Allow me to reiterate how phobic of death I am for myself and my loved ones. That anxiety -spans generations and has always been punctuated by comedy, especially surrounding the many suicides—they’re kind of the Schwartz clan’s jam. We are a genetically dark comedic family. This obsession with death consumed the lives of the matriarchs with the fervor of Hilter skillfully crafting lampshades out of our Jewish skin.
Never one to exclude a soul, my great grandmother bounced her suicidal ideas off of her daughters who thought she was joking. The general consensus was that she rollout with starvation. However, they found her dangling from a noose in her bedroom with a note pinned to her chest that read, “Gotchya!”
While cruising for hookers, a woman pressed her breasts against my great uncle’s car window. When he rolled it down, he discovered those breasts belonged to his daughter. A year after being ostracized from his house, she showed up on his stoop and knocked on the door. When her father answered, she swiped a switchblade across her neck. I’m told she loved clean lines.
My grandmother's exit was less dramatic. God forbid she inconvenience anyone, she swallowed a bottle of pills in her bathroom. No muss, no fuss. Except that she inconveniently fell into a coma, forcing my Dad and his sister to play Rock-Paper-Scissors for the honor of pulling the plug. My Dad won.
During the preparation of my advanced health directive and Living Will, both intensely thorough documents (an essay unto itself), among other things, I needed to allocate specific tasks. For one, I needed a couple of plug pullers.
Obviously, I called my dad first. The conversation went like this:
- Katie: Dad, how are you?
- Dad: I couldn’t be better. I feel great. I look great. I’m happy.
- Katie: Music to my ears.
- Dad: How are you?
- Katie: I’m great. Life is good. Speaking of life, I have a death question for you. I’m preparing my advanced health directive and I’m wondering if you would be one of my plug pullers.
- Dad: Honey, I’d be happy to, just tell me where and when.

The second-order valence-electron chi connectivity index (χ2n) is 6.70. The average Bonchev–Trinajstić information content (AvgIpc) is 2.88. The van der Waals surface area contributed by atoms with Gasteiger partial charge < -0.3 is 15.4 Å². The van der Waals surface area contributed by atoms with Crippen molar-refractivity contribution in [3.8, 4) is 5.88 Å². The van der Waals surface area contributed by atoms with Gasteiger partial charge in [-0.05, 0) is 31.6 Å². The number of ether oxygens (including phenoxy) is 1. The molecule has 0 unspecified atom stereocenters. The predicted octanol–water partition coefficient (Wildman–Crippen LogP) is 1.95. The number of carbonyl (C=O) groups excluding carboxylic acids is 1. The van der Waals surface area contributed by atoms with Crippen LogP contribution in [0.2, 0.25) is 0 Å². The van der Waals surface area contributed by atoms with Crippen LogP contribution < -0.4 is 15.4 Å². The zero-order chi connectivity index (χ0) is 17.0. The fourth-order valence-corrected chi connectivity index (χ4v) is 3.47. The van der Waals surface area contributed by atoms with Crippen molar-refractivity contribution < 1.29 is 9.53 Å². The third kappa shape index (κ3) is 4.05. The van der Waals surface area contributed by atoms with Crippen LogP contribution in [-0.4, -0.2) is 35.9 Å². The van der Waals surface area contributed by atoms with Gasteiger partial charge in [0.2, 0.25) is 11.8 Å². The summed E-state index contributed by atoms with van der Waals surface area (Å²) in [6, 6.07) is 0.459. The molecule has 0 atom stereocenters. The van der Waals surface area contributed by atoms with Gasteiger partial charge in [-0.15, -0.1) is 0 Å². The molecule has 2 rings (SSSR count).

- Katie: Well, um, not today, though I appreciate your enthusiasm.
- Dad: Cute. I brought you into this world. If you want me to take you out, say the word.
- Katie: Dad, pull the plug.
- Dad: You got it, kid. You’ll be happy to know that I assigned you to pull the plug on me, too.
- Katie: You did? That’s so sweet. Why didn’t you tell me?
- Dad: I was waiting for the right moment.
I love my dad so much!
I needed a second plug puller and I really wanted my mom or sister to do it, but the idea of it was too devastating for them. My brothers felt similarly. At first, I couldn’t understand why. Soon after, I asked my best friend.
- Espy: Diva, how are you? I’m gardening. Can you believe it?
- Katie: Espy, would you pull the plug if I’m ever on life support?
- Espy: You’re joking, right?
- Katie: No.
- Espy: How do your mom and sister feel about it?
- Katie: Less than thrilled.
- Espy: Did you ask them as bombastically as you asked me?
- Katie: Meaning?!
- Espy: Easing into things. We’ve discussed this.
- Katie: Yeah, yeah, yeah, I know. I just don’t understand why this is such an issue.
- Espy: Because, diva, you can make as many jokes about death and ending someone’s life as you want. In reality, death is terrifying to everyone.
- Katie: Asking to be taken off life support isn’t a deathversation.
- Espy: Yes, it is!
- Katie: If you love someone enough, you will end their life as they see fit.
- Espy: Look, I love you enough to honor your wishes. I also love you enough to be grief-stricken about the possibility of being the one to end your life.
- Katie: Oooh— Good point. — My dad is in, but I need a second. Can I count on you?
- Espy: I’m off—Need to finish planting my Forget Me Nots.
Cracking wise is a divine concealer for one’s aversion to death. The finality of it is horrifying to me and the ones I love, and to so many of us. In 2000, I’d miss their voices. In 2016, I’d miss their +1s.
Later, Espy texted a resounding YES to pulling the plug.